I note that annoynmous does not actually give a citation for this congressional committee report that he says superceeds the New York Times. If I have a choice between a newspaper report which I can check, and an uncited mention of a congressional committee report... I'll go with the New York Times every time. That said, if he can provide a citation to the report... then perhaps. Blueboar (talk) 01:06, 8 May 2009 (UTC) Never mind... it is cited later in the article. Blueboar (talk) 01:09, 8 May 2009 (UTC)
I completely agree with Will Beback. And a sentence to that effect "It was first thought that... but later...blah blah blah" actually would be a great addition to an article, articles should never just have what is thought today, they should delve into past thought on a topic as well. Otherwise there might not be any mention on all of Wikipedia that people once thought the world was flat!Camelbinky (talk) 01:24, 8 May 2009 (UTC)

I agree that historical perspective is important and all those old newspaper articles are in the Business Plot article. I feel they are innapropriate for the Smedley Butler article because it gives the impression that the plot was just some fringe theory of his when in fact a congressional committe confirmed most of what he said. This I feel is an attempt by certain editors to whitewash history. annoynmous 01:32, 8 May 2009 (UTC)
Or an attempt by omitting reliable sources to whitewash history. WP policy has generally been that reliable sources ought not be removed just because IDONTLIKETHEM. Collect (talk) 11:55, 9 May 2009 (UTC)
That's not the rationale given, Collect. Rationale given is that the data is no longer considered accurate. In fact, has found to be inaccurate. I fail to see why you are arguing to keep sources shown to be incorrect. Drop this, please. KillerChihuahua?!? 12:58, 9 May 2009 (UTC)
The sources have not been shown to be incorrect, as a matter of fact. And the editor who is insisting that the Congress proved the plot existed is going agaoinst current cites from hostorians <g>. Collect (talk) 13:33, 9 May 2009 (UTC)
What current historians say is surely not covered in a 70-yr-old newspaper clipping. You are now moving from RS questions to Content Dispute; this is the wrong venue for that. KillerChihuahua?!? 14:02, 9 May 2009 (UTC)
Being an RS is not temporary. An RS 70 years from now is still an RS. Some academic types will debate that if a secondary source is old enough it becomes a primary source, but both still RS. This is an article about history. Some of the souces quoted are going to be historical. Squidfryerchef (talk) 16:04, 9 May 2009 (UTC)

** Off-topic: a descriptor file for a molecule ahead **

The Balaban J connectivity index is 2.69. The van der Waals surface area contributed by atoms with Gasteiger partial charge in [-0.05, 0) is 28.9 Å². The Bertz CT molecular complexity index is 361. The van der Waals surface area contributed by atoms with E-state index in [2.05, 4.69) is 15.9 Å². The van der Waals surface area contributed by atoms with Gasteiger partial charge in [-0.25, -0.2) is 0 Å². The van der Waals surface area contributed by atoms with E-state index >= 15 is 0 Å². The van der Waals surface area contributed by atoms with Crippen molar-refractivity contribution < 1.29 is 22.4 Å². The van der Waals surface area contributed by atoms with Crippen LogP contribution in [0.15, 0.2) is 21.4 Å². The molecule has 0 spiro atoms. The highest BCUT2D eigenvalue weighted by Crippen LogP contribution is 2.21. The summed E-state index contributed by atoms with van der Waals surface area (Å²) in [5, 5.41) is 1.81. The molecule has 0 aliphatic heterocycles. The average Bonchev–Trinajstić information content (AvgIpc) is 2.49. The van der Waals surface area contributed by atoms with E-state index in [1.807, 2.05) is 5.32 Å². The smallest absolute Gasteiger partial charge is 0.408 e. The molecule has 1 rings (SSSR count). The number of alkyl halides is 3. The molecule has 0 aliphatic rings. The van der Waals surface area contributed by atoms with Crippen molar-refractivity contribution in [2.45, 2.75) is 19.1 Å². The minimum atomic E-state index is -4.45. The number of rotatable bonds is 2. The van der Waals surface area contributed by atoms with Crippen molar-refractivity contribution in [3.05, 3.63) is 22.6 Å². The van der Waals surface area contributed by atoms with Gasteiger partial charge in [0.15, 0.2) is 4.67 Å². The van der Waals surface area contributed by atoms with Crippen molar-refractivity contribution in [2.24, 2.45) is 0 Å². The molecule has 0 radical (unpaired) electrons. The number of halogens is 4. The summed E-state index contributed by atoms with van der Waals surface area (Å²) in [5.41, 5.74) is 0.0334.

I have to disagree with that last comment... reliability is NOT a permanent status. A source that was once considered reliable might not be considered reliable today. And a source that is deemed reliable today may well be deemed unreliable in the future. The flip side of this is that a source does not become automatically unreliable purely for being old. Some 70 year old sources are reliable, while other 70 year old sources are no longer reliable. It depends on the source. It depends on whether subsequent scholarship has shown the old source to be flawed.
It also depends on how you are using them. A source may be reliable for a historiographical statement (what the consensus 70 years ago was), but unreliable for a statement as to current thought. Blueboar (talk) 16:30, 9 May 2009 (UTC)
Agreed with Blueboar. Something that might have been considered reliable in the past might not be considered reliable today. Subsequent research, analysis and discovery by reliable sources might invalidate old sources. A great example is the identity of Deep Throat, the person who helped leak the Watergate scandal to the Washington Post. For more than 30 years, the identity of Deep Throat was unknown. It wasn't until May 31, 2005 when Vanity Fair magazine revealed that the secret identity of Deep Throat was Mark Felt. Virtually all otherwise reliable sources published prior to May 31, 2005 would say that the identity of Deep Throat is a mystery which is no longer true. A Quest For Knowledge (talk) 15:57, 13 May 2009 (UTC)
There's verifiability vs. truth, and there's sources vs. facts within the sources. The pre-2005 speculation on the identity of Deep Throat is still notable and a part of U.S. history. And we certainly wouldn't disallow everything the Washington Post wrote in the mid-1970s as a now-"unreliable" source. Squidfryerchef (talk) 21:53, 13 May 2009 (UTC)
Agreed, I was referring to the specific fact that Deep Throat's identity is unknown. I didn't mean to imply otherwise.
But in some cases, the issue can be far more broad. I would hesitate to use this particular article[39] as anything other than a primary source. Not too long ago, we had an editor who tried to argue that the Soviets weren't responsible for the Katyn massacre and they were using a 60 year-old Time Magazine article as part of their argument.[40] A Quest For Knowledge (talk) 23:13, 13 May 2009 (UTC)


While I didn't think at first that this could be a reliable source, since the staff and writers are people holding down other jobs, and it appeared to be another metal ezine, the page presented here[2] suggests that this site is well konwn and regonized as a thrust worthy source within the metal culture, and as seen here, [3] suggests that there is a somewhat professional atittude. Please get back to me ASAP. And Thanks a head of time. (talk) 00:35, 13 May 2009 (UTC)

Is this part of the neverending "which genre to list in a band's infobox" debate? Squidfryerchef (talk) 14:42, 13 May 2009 (UTC)

No, nothing like that. I noticed than another user was using it, and was curious if I should remove them.